Looking for relief from thick and bulky holsters, the police find their way to Conrad Misquith’s office

As cars whizz past Padil Junction in Mangalore, in a garage by the side of the main road a man sits hunched at a desk, cutting out leather in the light of a lamp. The American Wild West seems far away but Conrad Misquith, surrounded with leather bits, scissors and tools, is busy carving leather by hand, Texas-style, to create customised holsters the State’s police, with the owner’s initials on it.

He has to cater to this week’s order for 16 holsters for the Police Department, all sub-inspectors, from Madikeri in Kodagu, Bijapur, Belgaum and Mysore. He said, “I do at least two or three holsters every day.” Earlier, he has made holsters for the police in Davangere and Bangalore.

For the past 20 years, he has been crafting hand-carved leather holsters fuelled by demand from policemen throughout the State, although he has not kept count of the number of holsters he had created. He said the Police Department gives them holsters that are thick and bulky. He creates sleeker, lighter and personalised holsters. “They like to have their initials. They feel proud to have that kind of holsters for their weapons.”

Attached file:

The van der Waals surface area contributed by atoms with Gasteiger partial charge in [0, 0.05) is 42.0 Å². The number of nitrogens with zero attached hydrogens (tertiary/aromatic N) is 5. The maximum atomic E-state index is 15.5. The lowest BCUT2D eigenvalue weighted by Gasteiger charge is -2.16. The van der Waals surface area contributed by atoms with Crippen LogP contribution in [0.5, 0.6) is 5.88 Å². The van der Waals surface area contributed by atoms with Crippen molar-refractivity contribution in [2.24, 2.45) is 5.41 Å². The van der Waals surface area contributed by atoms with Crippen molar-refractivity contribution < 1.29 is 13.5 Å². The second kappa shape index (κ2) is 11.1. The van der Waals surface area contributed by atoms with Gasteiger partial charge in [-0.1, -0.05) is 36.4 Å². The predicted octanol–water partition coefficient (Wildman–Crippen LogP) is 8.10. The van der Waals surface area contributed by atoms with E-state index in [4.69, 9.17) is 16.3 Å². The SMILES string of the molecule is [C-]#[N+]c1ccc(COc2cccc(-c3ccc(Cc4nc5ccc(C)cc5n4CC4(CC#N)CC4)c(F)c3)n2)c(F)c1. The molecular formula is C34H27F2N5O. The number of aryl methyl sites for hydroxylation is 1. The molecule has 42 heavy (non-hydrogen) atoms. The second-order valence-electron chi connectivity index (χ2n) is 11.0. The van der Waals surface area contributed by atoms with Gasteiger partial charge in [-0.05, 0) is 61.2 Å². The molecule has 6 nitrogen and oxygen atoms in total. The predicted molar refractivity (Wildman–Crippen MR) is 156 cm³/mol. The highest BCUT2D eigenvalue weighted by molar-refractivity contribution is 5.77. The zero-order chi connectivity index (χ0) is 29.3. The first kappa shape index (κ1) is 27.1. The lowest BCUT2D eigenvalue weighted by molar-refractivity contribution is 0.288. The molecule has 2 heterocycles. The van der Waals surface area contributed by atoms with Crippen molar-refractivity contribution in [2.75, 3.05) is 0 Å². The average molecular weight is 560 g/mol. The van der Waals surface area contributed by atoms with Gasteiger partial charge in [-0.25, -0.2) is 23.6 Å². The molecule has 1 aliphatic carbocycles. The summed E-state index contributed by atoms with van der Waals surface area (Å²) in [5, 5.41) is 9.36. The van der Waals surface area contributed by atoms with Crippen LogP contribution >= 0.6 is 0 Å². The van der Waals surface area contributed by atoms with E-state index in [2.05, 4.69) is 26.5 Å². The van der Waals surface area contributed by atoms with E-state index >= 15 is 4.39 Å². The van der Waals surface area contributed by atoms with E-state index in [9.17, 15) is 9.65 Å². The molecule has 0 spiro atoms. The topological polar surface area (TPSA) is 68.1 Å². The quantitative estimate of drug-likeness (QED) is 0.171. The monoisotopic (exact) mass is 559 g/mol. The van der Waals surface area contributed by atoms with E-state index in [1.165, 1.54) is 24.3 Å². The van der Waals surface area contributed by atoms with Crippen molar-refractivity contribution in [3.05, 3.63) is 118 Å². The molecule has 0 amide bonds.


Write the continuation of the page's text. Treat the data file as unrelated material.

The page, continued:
He learnt how to make them from his brother 24 years ago and now makes two types of holsters: half and full, costing Rs. 950 and Rs. 1,100. In the former, the muzzle of the holsters is exposed. The “vegetable-tanned terracotta” leather is procured from Chennai and is coloured to match uniform accessories, a hue that he now calls the “police tan”. The rivets are made of brass.

The customer is required to visit the garage twice. Once, for the measurements of the weapon and the second time when the button is fixed so that it sits correctly in the holster. He said he gives a guarantee of 15 years for the holsters but owners do return to get the button replaced.

The work is not easy. It requires tools available only in the USA, and hours of detailed work using foul-smelling synthetic gums and glues. Besides, leather is least suited to Mangalore as the humid weather is perfect for fungus to grow on it, and its fine spores lead to asthma attacks.

He is clear that he only makes holsters for his customers, police and others, and does not concern himself with anything else. When asked if he knows whether they should or should not bear the weapon, he said, “that I don’t know. I don’t ask them if they have a license or not.”

He continues to work from the obscure garage and has declined offers from sheiks and business contacts who have made offers to him to relocate.